Gatekeeping ruins fandoms

Gatekeeping+within+fandoms+can+lead+to+isolation+and+alienation+of+certain+fans

Ananya Pinnamaneni

Gatekeeping within fandoms can lead to isolation and alienation of certain fans

By Anaisha Das and Mayukhi Katragadda

The word “fan” originates from the Modern Latin term fanaticus, meaning “insanely, but divinely inspired.” 

Obviously, this term doesn’t hold much ground today. Fans aren’t insane (at least we wouldn’t consider ourselves to be insane fans), but they still are inspired to support their favorite things passionately. Merriam-Webster has a more modern, accurate definition: “an ardent admirer or enthusiast (of a celebrity or a pursuit).” We’re enthusiastic and passionate about our favorites, whether it be a book, tv show, musician, celebrity, gamer…the list goes on and on. 

Junior Neela Vani is a member of a variety of fandoms, from Marvel movies to music artists, and she feels that being a part of a fandom is a crucial part of her identity.  

“Fandoms give you this world that you can explore, be in and relate to,” she explained. “It’s really interesting because when you come across someone who is in the same fandom or likes the same things as you, it’s a great opportunity to talk to people.”

However, while fandoms should be a comforting place for all types of fans, gatekeeping may prevent this from happening. 

According to Oxford Languages, “the activity of controlling, and usually limiting, general access to something” blocks fans from sharing the passion that they have for their interests, leading to isolation and alienation. Excluding fans, regardless of what the reasons may be, ruins the true connectivity and bonding within a fandom.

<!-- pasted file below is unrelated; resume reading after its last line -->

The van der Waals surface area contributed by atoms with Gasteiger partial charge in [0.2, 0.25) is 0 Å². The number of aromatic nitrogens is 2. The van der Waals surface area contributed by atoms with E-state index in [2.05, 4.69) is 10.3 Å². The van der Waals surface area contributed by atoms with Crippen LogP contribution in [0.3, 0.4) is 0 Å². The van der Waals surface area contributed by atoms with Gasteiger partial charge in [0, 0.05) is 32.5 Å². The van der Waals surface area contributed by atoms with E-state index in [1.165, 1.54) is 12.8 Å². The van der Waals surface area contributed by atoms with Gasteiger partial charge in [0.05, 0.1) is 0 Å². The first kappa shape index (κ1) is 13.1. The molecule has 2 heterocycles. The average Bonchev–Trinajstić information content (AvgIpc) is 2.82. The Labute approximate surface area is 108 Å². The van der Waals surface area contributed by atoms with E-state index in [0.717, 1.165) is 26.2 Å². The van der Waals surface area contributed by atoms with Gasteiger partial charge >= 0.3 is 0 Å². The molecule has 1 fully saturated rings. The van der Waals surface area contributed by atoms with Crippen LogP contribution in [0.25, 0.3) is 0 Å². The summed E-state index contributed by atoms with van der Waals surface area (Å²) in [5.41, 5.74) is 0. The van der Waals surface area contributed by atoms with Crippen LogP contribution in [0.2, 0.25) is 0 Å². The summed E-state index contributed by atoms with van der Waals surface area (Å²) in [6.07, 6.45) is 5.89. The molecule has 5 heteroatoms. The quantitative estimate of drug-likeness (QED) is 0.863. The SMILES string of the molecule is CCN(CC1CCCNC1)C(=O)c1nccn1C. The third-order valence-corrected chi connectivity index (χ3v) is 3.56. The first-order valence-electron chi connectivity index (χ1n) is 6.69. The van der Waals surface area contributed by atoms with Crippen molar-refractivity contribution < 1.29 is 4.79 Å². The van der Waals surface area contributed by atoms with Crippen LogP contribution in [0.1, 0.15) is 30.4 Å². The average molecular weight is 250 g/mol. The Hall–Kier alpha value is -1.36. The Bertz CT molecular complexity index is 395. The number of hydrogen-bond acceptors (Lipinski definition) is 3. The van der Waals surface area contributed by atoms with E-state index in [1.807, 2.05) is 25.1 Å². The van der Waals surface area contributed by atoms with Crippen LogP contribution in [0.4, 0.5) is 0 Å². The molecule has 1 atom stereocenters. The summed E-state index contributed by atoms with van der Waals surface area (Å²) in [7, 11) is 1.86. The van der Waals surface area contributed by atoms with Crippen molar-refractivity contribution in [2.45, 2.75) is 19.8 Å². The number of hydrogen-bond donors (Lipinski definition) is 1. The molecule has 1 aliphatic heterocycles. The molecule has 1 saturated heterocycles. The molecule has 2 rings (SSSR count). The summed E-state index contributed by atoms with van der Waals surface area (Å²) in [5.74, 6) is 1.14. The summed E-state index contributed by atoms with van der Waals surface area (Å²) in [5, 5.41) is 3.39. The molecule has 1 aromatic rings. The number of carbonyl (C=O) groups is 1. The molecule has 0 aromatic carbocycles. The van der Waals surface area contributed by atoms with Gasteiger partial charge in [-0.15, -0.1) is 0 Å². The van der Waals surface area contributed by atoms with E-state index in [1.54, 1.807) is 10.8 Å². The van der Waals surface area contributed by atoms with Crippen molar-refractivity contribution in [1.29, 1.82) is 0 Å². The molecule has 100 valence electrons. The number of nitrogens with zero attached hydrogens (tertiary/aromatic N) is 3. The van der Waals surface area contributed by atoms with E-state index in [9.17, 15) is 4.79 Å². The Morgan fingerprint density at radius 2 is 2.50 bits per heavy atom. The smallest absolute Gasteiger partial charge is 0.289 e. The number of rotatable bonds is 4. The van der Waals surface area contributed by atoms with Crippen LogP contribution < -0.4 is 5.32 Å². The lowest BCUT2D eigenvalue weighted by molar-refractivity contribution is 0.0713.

How gatekeeping reflects societal issues

Fandoms are a microcosm of society, as gatekeeping within fandoms is often emblematic of larger social issues that affect the globe, such as racism, sexism and xenophobia.  

Take, for example, cosplay, the embodiment of a fictional character using costume and make-up. Cosplaying is extremely common among science fiction, fantasy and anime fandoms, and in theory, should have no limitations against race, gender or disabilities. Yet, some cosplayers, especially Black women, face harassment as they may not have the same skin color as the characters that they dress up as. 

Shellanin, a Black cosplayer, spoke to I-D about the colorist vitriol that she faces when she dresses up as a non-Black character. 

“To this day, I still get abuse for cosplaying as fair-skinned characters,” Shellanin said. “I’m aware that I do not look like the majority of the characters I dress up as, but that’s the most empowering part about it.”

I’m aware that I do not look like the majority of the characters I dress up as, but that’s the most empowering part about it.”

— Shellanin

These instances of gatekeeping coupled with racial prejudice are also present in fandom communities all over social media. 

During a roundtable discussion about the cultures of fandom on Tumblr, Zina Hutton describes her experiences facing backlash from fans on Tumblr as she pointed out “problematic aspects such as racism, misogyny,and homophobia in the things they liked.”

“And when I talked about the direct impact of racism in media and in fandom on my life as a queer Black person, these things that should’ve inspired empathy really didn’t,” she said. 

These feelings of ostracization ultimately led women, especially those of color to lean towards engaging in pop culture fandoms, according to Dustin Abnet, Cal State Fullerton’s associate professor of American Studies, from an article written by The Daily Titan

“And it’s not that they weren’t interested in science fiction, or fantasy, or things like that, because they definitely were,” he explained. “It’s just they weren’t acknowledged as existing as fans, by the institutions, or by other fans themselves, and that limited their power within the pop culture world itself.”